A coalition of human rights groups will urge the international community to address the increasingly severe crackdown on free speech in Cambodia, tomorrow at the United Nations in Geneva. The human rights situation in the country has deteriorated markedly since 2009, when it last underwent the Universal Periodic Review (UPR), the process by which all UN Member States are assessed on a rolling basis. The coalition is particularly concerned about the increasingly aggressive approach the Royal Government of Cambodia (RGC) has taken in order to silence activists, human rights defenders and journalists who express criticism.
The coalition says that people in Cambodia are regularly targeted, harassed and persecuted for speaking out against oppressive government policies. A ban on peaceful protests, the use of excessive force and violence by security agents against demonstrators and a series of politically motivated arrests and prosecutions violate fundamental universal human rights and contravene the Cambodian constitution.
So far this month, at least four people have been killed and dozens injured as a result of the excessive use of force by the authorities in Cambodia. In addition, more than 34 people have been arrested, and at least 23 of them, including human rights defenders, are still detained after having been arrested during protests.
The Cambodian Center for Human Rights, PEN International, ARTICLE 19 and the International Publishers Association will be monitoring and campaigning in Geneva during Cambodia’s review on 28 January, representing the coalition, which also include Cambodian PEN, the Cambodian Center for Independent Media, the Committee for Free and Fair Elections in Cambodia and the Southeast Asian Press Alliance.
“Following last year’s elections, it is clear that the Cambodian people are no longer willing to remain quiet. People in the tens of thousands are now risking their lives to speak out and demand the society they want. The government’s modus operandi of squashing dissent can no longer continue. It’s time to respect free speech and human rights. That’s the message that the international community must now stand behind,” said Thomas Hughes, Executive Director of ARTICLE 19.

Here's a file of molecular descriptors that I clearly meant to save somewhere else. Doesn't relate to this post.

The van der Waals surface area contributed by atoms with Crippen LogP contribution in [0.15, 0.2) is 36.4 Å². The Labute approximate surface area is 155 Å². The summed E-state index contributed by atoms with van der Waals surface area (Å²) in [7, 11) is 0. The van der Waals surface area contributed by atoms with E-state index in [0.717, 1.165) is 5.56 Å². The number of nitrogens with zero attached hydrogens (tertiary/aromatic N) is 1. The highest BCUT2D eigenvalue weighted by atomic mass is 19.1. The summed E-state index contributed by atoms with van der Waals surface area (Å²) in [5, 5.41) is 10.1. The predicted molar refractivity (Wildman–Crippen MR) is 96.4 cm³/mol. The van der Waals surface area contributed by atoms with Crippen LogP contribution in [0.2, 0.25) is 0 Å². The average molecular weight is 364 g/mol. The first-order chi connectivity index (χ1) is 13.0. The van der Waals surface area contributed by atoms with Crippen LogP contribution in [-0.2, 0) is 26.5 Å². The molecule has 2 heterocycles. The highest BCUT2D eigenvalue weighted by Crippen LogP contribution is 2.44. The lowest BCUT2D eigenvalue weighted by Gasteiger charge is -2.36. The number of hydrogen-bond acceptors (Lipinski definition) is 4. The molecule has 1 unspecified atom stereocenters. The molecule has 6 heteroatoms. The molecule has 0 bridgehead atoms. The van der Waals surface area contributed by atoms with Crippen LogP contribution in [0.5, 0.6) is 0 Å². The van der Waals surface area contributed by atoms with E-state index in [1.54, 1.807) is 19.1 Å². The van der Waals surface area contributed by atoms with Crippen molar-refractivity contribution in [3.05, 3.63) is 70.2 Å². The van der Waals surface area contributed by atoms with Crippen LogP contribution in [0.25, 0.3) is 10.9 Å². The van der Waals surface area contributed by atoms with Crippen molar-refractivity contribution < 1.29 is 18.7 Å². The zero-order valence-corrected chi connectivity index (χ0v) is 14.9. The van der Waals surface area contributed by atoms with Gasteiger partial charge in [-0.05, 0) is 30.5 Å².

In June 2013, the coalition submitted a shadow report to the UNHRC detailing violations by the RCG on free speech with recommendations to the RGC.
The coalition will also host an event in Geneva to coincide with the UPR process, at which, the prominent housing rights activist Ms. TEP Vanny will be a guest speaker. Ms. Vanny was arrested on Tuesday 20 January – along with ten other activists – outside the US Embassy in Phnom Penh (Cambodia), where she was handing over a petition calling for the release of 23 demonstrators detained earlier this month following a garment wage protest. The event will be on 28 January, Room XXIV at the Palais des Nations, from 12.30-14.30.
Marian Botsford Fraser, Chair of PEN International’s Writers in Prison Committee, noted “The increasing suppression of Cambodian voices of protest and dissent demonstrates a worrying deterioration of freedom of expression in the country. Tuesday’s human rights review of the country comes at a critical moment. The UN Human Rights Council must pressure the Cambodian Government to uphold the human rights of its citizens.”
The recommendations in the shadow report include: decriminalising defamation; tackling systemic impunity in Cambodia; cease harassment of non-governmental organisation workers; promoting internet freedom; and allow peaceful protest by respecting the rights to freedom of association and assembly. The submission also calls for media freedom, establishing systems that safeguard against government influence and that is accessible by all political parties, which is vital to ensure free and fair elections.
“The time has come for the RGC to be confronted to its lack of progress with regards to human rights. During this Universal Periodic Review, the international community must address the systematic abuses of fundamental rights occurring throughout the country and the extensive system of impunity which has become characteristic of Cambodia. That being said, while the UPR will shed light on the RGC’s failures in relation to human rights, in order to ensure it becomes an effective review mechanism, the international community must follow up on its recommendations,” said Ou Virak, President of the Cambodian Center for Human Rights.